Technorati tags: , , , , , , , , , , , , , ,

(cross posted in my social software blog also)
Myspace as mini media

Pay Attention to YouTube!

Wednesday, October 11th, 2006

I don’t normally post the same thing to two of my blogs, but this one’s an exception. This one also differs in one respect. It’s got an extra period in it. See if you can find it. Just kidding. It’s the same.

I’m on a bit of a Marshall McLuhan kick this week, with YouTube’s acquisition to Google still in the air. And Kim Jong Il leaping up and down at the far eastern edge of the map: living, ridiculous proof that power is all about getting attention (Dumb and Dumber: starring Bush and Kim Jong Il). I don’t think Robin Williams could’ve scripted a better skit; nor the South Park team have animated it any better than Kim did himself. Let’s all pay attention to lonely wittle Kim Jong Il.

But back to our original news… YouTube. Why did Google take it when they had their own video service? Because Google’s wasn’t as popular. And why not? Because Google approached video as information. Youtube saw it as television.

This is not about videos, it’s about television, and the future of television most importantly. Which will be why Sumner and Ballmer and Murdoch are still awake at night unsure of whether they just were too stingy. Marshall McLuhan claimed that television was a social medium. Film was not. YouTube is the present-day television, not television. YouTube, aptly named, since “You” (= My) and Tube (= Television) precisely describe television’s reconfiguration in the Communication Age. Yes, and MyTube would’ve sounded a bit weird. But MyTube would’ve seemed a bit, well, narcissistic (ah, the truth about teenagers and MySpace is written in the name!). And it would’ve missed the function of Communication as it’s applied to television. Since television is configured as a broadcast medium, it’s reconfiguration is as a communication medium. MyTube would’ve missed the point. YouTube captures it: television communicates only if it’s seen by others with whom one is communicating (namely, one’s friends, or social network).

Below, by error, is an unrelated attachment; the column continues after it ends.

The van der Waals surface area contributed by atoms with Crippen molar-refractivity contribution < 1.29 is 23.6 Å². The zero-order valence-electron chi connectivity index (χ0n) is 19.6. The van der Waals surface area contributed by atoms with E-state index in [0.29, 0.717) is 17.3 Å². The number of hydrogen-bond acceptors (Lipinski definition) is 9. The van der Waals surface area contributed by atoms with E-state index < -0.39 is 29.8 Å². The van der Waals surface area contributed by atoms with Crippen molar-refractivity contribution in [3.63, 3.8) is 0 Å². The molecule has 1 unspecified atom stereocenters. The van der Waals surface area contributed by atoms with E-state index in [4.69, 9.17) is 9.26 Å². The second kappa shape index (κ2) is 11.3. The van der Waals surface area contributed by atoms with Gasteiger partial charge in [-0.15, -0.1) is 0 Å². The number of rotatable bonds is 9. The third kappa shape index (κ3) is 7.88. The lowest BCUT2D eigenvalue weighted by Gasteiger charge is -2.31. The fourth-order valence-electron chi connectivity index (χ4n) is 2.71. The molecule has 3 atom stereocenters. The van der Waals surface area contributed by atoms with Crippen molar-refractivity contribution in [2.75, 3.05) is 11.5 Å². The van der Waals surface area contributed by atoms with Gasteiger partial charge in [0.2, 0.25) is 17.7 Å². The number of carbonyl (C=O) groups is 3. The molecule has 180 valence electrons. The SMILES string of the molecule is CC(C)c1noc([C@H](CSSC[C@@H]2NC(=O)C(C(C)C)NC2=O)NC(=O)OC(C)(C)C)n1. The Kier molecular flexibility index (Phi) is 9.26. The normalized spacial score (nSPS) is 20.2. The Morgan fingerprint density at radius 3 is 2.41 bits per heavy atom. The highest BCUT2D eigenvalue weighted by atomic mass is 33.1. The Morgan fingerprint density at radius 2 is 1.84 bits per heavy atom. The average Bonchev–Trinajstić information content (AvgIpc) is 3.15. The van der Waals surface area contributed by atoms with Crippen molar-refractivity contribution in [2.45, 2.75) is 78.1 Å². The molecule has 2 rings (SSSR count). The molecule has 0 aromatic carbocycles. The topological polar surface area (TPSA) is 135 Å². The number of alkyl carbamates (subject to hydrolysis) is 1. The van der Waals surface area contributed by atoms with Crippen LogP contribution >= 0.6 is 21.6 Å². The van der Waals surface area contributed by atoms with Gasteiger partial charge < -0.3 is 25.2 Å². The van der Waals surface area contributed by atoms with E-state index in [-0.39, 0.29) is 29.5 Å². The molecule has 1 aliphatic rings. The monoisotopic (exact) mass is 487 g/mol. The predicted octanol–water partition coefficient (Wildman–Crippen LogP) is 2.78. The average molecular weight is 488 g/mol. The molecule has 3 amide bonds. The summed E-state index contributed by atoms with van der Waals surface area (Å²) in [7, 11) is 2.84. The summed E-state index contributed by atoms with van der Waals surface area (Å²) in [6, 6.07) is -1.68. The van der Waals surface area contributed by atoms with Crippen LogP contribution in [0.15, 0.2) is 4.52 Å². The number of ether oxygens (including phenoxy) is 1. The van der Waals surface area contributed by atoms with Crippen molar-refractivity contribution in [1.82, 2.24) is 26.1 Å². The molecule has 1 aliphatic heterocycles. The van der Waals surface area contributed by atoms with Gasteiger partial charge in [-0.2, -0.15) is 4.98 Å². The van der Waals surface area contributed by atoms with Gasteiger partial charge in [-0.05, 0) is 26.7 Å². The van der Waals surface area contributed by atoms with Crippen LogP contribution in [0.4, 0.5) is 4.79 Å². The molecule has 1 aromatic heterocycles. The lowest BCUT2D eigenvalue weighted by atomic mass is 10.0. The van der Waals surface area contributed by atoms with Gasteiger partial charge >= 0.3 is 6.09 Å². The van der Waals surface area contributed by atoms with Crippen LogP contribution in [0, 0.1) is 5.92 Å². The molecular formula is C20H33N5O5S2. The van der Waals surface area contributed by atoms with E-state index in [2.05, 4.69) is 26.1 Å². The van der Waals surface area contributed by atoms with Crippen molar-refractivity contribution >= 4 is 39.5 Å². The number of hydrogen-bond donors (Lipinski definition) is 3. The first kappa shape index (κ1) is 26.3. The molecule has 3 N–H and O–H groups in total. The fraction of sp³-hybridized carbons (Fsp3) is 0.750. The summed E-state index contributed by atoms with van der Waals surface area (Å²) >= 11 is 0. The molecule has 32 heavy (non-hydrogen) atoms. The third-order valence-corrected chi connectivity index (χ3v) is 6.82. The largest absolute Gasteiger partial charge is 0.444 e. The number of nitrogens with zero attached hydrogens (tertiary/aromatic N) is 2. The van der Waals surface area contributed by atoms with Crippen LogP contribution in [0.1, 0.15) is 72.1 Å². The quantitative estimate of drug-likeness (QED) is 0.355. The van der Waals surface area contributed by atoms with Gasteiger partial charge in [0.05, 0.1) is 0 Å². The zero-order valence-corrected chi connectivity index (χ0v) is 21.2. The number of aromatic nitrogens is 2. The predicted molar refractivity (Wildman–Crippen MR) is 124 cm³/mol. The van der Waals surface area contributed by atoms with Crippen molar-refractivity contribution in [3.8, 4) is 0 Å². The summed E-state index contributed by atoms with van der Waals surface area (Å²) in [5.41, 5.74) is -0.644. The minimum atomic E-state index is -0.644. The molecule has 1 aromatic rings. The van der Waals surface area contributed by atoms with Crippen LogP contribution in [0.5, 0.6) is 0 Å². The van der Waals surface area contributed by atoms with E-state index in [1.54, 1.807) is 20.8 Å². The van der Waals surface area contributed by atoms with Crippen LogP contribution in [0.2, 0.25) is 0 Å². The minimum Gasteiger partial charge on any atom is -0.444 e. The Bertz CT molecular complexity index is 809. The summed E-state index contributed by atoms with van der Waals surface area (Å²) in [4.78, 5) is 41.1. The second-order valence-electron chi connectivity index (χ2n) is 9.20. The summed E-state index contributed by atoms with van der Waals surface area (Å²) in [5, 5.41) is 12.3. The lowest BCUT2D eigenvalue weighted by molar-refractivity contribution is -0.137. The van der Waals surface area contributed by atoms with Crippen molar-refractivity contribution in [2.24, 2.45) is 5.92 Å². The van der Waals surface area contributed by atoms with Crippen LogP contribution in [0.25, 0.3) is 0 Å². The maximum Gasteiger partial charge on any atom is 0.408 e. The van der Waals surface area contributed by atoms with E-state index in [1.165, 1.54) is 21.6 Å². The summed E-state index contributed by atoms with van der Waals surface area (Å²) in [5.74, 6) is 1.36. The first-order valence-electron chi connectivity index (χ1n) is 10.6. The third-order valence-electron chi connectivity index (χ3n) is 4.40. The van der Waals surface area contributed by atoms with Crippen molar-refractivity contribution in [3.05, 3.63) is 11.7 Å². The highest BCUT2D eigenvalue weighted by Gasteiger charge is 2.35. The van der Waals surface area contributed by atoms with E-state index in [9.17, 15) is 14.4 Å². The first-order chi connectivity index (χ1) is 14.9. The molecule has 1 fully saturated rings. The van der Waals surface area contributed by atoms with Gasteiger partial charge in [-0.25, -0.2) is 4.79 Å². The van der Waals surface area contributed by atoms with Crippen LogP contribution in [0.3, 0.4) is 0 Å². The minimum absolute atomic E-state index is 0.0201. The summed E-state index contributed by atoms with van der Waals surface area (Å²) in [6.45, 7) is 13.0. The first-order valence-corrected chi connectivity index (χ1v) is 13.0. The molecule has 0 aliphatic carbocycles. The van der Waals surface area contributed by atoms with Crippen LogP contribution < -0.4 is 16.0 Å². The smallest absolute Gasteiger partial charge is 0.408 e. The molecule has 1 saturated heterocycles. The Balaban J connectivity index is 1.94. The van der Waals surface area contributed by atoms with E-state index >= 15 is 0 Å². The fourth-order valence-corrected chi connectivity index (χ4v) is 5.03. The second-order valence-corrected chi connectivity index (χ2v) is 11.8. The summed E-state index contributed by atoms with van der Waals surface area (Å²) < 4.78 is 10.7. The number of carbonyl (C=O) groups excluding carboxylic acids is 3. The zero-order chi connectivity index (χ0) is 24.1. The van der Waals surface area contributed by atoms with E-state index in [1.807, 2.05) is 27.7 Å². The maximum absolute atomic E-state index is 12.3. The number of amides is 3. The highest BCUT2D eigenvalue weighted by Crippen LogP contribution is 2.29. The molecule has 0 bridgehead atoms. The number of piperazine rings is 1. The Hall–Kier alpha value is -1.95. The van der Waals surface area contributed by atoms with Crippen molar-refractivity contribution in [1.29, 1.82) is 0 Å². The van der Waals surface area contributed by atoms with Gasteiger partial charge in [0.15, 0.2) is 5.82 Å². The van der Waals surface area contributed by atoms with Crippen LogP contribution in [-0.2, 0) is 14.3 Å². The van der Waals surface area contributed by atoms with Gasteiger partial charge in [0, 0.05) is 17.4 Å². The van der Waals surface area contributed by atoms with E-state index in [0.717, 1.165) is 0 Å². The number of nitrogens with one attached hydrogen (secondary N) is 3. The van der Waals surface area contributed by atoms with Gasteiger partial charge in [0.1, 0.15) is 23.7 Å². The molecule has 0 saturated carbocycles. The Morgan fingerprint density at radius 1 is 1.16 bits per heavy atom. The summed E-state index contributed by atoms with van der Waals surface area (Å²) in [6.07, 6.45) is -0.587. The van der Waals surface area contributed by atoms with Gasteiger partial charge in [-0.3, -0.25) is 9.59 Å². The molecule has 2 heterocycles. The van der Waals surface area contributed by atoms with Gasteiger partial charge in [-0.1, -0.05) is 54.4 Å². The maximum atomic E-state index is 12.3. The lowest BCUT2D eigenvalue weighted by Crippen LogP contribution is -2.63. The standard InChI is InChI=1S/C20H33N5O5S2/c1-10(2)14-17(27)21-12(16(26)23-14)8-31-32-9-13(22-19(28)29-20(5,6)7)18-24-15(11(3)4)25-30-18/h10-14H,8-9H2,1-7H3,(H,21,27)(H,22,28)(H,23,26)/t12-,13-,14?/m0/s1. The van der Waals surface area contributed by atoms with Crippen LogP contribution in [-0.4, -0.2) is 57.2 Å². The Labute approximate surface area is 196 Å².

The social aspect of television is the reflection: to see others seeing what you’re seeing. To share the experience of watching. Well, we don’t often watch television that way any more. Sharing couches and armchairs, turned and tuned into the same network broadcast, primetime, dinner tray, dog splayed out on the floor thinking it’s all about him. We live in a play-shifted, time-shifted day and age in which communication is as likely to happen asynchronously as it is to happen at all: that is, over the internet and not face to face. YouTube is about watching socially, but of course from one’s own computer, out of synch in time, but in synch in terms of the content.

Google missed this because Google saw video as indexable, searchable, categorizable and taggable content. Flickr misses this because photos aren’t social (they’re a show and tell, which is a bit different because it takes the form of speaker/audience, not broadcast/audience). I watch you watching television. Television directs vision to itself but in the social context of watching together. There’s always at least a peripheral perception of others watching (Not in film — room’s too dark. Social’s not the point there. In fact movies open with a warning to turn off your cell phone. Most definitely not social…ah, but the experience is social, yes. But not the medium.).